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The Wrong Bud Was Given the Green Light for Super Bowl Advertisement

Acreage Holdings admitted a medical marijuana campaign to run as a Super Bowl advertisement, but it was declined. Yet alchol continues to sponsor the event.

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Super Bowl Advertisement
PHOTO | Marco Verch
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It’s an American culture cornerstone that’s lasted for decades – families create traditions that are handed down for generations based solely on this one day alone. That’s right, we’re talking about the Super Bowl. Even if you don’t like football, the halftime show, food, beverages, and commercials make it worth sitting in a room with your friends for an entire afternoon. This year, an interesting advertisement was pitched to CBS to run during Super Bowl LIII on Sunday, February 3rd. Unfortunately, it was dropped quicker than you can say “go long.”

Acreage Holdings, who has former U.S. Speaker of the House John Boehner sits on its board of directors, was prepared to pay more than $5 million for a 30-second Super Bowl advertisement in an effort to create awareness around medical marijuana. CBS instantly rejected the idea, but why?

Wholesome Intentions

Acreage Holdings’ pitch was designed as a call to action around the benefits of medical marijuana. It was set to feature a veteran with injuries from combat as well as a child who suffered from seizures. Given that medical marijuana is now legal in upwards of 30 states across the nation, it’s logical that this industry would begin to flex some muscle and position themselves to receive more attention.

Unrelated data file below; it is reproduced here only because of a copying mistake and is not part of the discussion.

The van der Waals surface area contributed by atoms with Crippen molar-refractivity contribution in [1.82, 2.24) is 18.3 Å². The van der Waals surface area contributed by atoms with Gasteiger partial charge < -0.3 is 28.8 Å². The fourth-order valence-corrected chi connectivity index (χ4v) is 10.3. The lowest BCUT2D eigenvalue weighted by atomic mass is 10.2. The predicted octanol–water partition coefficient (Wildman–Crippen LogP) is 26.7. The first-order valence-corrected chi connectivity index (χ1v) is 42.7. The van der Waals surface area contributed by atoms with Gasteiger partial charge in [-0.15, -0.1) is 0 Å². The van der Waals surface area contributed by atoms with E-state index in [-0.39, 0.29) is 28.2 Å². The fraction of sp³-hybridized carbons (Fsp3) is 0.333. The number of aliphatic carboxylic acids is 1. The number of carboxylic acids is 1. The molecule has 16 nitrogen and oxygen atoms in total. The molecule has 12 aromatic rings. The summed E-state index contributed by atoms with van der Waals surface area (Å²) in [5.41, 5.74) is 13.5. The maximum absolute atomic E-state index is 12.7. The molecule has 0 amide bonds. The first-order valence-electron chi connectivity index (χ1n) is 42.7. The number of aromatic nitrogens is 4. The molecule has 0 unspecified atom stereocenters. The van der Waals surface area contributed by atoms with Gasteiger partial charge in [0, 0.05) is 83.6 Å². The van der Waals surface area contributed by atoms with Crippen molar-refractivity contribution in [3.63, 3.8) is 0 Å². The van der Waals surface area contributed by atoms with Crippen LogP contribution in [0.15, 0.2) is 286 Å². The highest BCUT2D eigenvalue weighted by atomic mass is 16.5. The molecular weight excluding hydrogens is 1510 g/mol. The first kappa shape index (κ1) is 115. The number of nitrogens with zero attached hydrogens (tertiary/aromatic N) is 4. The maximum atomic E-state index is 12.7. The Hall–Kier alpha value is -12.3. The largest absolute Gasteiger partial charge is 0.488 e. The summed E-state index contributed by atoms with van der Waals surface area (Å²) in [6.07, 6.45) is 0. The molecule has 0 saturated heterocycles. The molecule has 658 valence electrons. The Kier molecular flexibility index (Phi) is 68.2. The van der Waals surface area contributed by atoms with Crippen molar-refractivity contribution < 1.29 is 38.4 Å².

Acreage was careful to craft their advertisement in such a way that wasn’t self-serving, despite the fact that their brand is sold in multiple states. Instead, they hoped to give a voice to the people who are being lost in the conversation about cannabis with the intention of bolstering more support for increased research and accessibility.

“We put together a storyboard for an ad we planned on producing, and we submitted it to the ad buying team at CBS through a media partner of ours. Very quickly after we submitted, we received rejection, and it wasn’t wholly unexpected,” says Harris Damashek, the company’s chief marketing officer in an interview.

“We definitely want to underscore the fact that we don’t begrudge CBS or the NFL in any way. They are just doing what they can and need to be doing to protect themselves.”

With so many eyes on each commercial spot, why can’t cannabis find its home here?

Super Bowl Advertisement Ruling Is Sending the Wrong Message

It’s not terribly surprising that a major television network denied the opportunity to draw attention to weed. As a whole, it’s fairly clear that the nation just isn’t ready for that yet, despite the increasing amounts of support for both medical and recreational use across various regions. For some, cannabis may have come across as being thrown in front of your face during half time, however, there’s a piece to this puzzle that’s even more frustrating.

Some of the most popular and arguably humorous Super Bowl ads are the ones from alcohol companies. Budweiser, Bud Light, Stella Artois, and more have all made dozens of appearances over the years, proudly promoting their brand and some might say encouraging viewers to drink their product. Why is it perfectly acceptable for alcohol ads to continue to air during the Super Bowl without the blink of an eye, but something that’s medicinally effective is given the pink slip right away?